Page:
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Evolution of Upstream Propagating Shock Waves From a Transonic Compressor Rotor

[+] Author Affiliations
Anil Prasad

Pratt and Whitney Aircraft Engines, East Hartford, CT

Paper No. GT2002-30356, pp. 299-309; 11 pages
doi:10.1115/GT2002-30356
From:
  • ASME Turbo Expo 2002: Power for Land, Sea, and Air
  • Volume 5: Turbo Expo 2002, Parts A and B
  • Amsterdam, The Netherlands, June 3–6, 2002
  • Conference Sponsors: International Gas Turbine Institute
  • ISBN: 0-7918-3610-X | eISBN: 0-7918-3601-0
  • Copyright © 2002 by ASME

abstract

The evolution of upstream propagating shock waves from the isolated transonic compressor designated NASA Rotor-35 is examined numerically. Results from the numerical simulations are compared with those from a semi-analytical two-dimensional model based on the nonlinear acoustic interaction of shock waves in the axial–tangential plane upstream of the rotor. The evolution determined from a two-dimensional viscous computational solution is found to agree well with the semi-analytical prediction and confirms that shock wave evolution is a primarily inviscid phenomenon. Radial variations are found to increase the rate of decay of the shock wave amplitude in comparison to the prediction from the semi-analytical two-dimensional model. The velocity field from the three-dimensional viscous solution compares well with experimental measurements, indicating that the initial shock strength and shock wave evolution immediately upstream of the rotor blade leading edge are accurately captured. The upstream-propagating shock system is found responsible for nearly 20% of the total loss attributable to the rotor, and is consistent with earlier transonic airfoil cascade studies. The axial decay rate of the upstream induced circumferential static pressure distortion is found to be an order of magnitude slower at spanwise locations with supersonic relative inlet Mach numbers than those at which it is subsonic. As a consequence of this slower decay rate, it is found that the axial gap to the upstream stator would need to be about twice that used for subsonic blade sections.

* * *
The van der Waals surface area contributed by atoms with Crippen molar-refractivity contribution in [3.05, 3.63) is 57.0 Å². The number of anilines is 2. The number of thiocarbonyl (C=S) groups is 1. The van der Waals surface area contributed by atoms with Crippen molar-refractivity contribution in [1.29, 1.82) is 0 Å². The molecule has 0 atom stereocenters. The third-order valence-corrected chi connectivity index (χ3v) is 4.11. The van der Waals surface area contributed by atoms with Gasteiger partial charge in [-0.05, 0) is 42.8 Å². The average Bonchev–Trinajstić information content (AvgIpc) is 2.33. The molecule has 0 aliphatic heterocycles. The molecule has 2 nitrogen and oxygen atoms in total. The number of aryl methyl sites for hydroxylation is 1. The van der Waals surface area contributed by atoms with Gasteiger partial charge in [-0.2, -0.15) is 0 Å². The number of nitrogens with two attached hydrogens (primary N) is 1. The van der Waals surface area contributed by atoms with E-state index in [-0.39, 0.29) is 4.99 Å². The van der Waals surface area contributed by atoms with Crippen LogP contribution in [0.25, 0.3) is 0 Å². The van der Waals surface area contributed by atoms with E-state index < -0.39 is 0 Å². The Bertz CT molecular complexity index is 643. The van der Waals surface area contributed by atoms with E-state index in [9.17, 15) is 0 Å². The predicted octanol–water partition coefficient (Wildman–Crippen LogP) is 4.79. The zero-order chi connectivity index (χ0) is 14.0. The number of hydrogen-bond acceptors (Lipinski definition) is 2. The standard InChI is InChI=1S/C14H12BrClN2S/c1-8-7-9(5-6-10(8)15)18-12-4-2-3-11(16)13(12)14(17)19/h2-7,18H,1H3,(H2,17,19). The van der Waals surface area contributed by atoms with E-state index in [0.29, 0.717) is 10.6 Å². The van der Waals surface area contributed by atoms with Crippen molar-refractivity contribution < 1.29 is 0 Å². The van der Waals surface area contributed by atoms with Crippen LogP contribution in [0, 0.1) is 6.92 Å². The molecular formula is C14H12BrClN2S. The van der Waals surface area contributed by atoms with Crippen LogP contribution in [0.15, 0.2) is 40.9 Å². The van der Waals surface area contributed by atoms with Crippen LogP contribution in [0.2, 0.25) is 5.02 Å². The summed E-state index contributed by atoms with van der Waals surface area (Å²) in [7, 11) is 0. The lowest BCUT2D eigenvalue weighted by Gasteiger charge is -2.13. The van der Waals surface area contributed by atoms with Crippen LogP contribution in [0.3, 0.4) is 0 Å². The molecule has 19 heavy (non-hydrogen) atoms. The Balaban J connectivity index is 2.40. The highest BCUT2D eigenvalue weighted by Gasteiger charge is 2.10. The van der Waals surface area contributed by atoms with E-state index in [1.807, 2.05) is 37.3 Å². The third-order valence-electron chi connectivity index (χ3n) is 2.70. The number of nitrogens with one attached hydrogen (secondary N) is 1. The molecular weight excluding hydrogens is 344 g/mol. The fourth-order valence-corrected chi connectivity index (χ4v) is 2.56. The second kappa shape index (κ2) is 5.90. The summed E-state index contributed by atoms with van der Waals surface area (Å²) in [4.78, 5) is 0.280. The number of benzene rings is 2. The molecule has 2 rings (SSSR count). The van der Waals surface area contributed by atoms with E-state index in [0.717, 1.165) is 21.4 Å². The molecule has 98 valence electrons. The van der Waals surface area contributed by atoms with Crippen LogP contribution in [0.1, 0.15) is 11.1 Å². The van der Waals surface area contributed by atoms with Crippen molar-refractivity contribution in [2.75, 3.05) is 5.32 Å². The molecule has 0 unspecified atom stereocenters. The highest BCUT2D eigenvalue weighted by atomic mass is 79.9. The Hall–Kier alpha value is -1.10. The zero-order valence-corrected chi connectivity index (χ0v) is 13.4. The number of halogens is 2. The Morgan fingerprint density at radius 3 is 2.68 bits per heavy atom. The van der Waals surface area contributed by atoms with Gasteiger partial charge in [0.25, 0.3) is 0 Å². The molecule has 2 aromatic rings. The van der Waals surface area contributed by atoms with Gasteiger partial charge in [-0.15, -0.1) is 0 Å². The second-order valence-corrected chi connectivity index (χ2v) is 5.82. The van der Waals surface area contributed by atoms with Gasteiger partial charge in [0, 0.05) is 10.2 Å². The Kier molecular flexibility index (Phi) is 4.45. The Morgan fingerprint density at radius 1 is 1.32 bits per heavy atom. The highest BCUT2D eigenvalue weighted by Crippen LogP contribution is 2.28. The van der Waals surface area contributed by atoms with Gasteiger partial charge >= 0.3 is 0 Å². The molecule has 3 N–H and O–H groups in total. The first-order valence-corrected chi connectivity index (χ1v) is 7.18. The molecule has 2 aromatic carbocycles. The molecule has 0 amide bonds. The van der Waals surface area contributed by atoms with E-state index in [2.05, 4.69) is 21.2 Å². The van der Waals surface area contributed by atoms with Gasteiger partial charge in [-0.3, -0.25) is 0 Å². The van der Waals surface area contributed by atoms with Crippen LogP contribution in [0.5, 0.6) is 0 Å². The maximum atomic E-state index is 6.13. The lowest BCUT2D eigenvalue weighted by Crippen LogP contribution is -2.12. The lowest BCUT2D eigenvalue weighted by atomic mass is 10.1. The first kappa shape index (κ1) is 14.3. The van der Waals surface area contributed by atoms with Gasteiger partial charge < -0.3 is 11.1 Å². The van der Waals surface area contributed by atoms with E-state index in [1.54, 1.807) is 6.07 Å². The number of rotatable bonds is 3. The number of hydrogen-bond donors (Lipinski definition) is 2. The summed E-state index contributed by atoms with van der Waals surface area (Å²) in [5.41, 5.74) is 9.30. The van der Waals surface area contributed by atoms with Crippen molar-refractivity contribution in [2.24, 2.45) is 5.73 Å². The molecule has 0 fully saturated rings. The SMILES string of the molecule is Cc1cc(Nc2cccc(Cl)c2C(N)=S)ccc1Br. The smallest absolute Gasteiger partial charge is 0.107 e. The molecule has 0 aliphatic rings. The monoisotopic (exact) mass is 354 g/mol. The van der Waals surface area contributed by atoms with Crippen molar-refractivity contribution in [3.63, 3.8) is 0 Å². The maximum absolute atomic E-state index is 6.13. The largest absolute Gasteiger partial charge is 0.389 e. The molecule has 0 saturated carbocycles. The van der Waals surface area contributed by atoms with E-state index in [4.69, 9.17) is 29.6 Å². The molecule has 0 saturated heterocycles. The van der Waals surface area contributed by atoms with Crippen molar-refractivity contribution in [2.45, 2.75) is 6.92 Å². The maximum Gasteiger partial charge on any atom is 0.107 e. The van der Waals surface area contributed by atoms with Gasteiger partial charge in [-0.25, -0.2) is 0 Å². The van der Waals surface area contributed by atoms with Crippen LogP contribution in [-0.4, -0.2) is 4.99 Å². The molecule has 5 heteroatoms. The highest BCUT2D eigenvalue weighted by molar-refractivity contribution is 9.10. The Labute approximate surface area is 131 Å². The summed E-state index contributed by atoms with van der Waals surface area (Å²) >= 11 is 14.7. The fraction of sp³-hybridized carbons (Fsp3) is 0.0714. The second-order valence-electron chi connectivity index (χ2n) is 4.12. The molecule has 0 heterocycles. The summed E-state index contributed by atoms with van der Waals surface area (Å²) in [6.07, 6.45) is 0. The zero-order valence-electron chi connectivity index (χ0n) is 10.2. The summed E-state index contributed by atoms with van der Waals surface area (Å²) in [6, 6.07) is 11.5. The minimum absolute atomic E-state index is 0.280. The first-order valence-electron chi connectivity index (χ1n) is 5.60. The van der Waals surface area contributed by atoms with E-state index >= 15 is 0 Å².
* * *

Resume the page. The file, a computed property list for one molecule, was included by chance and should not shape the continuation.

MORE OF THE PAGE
Copyright © 2002 by ASME

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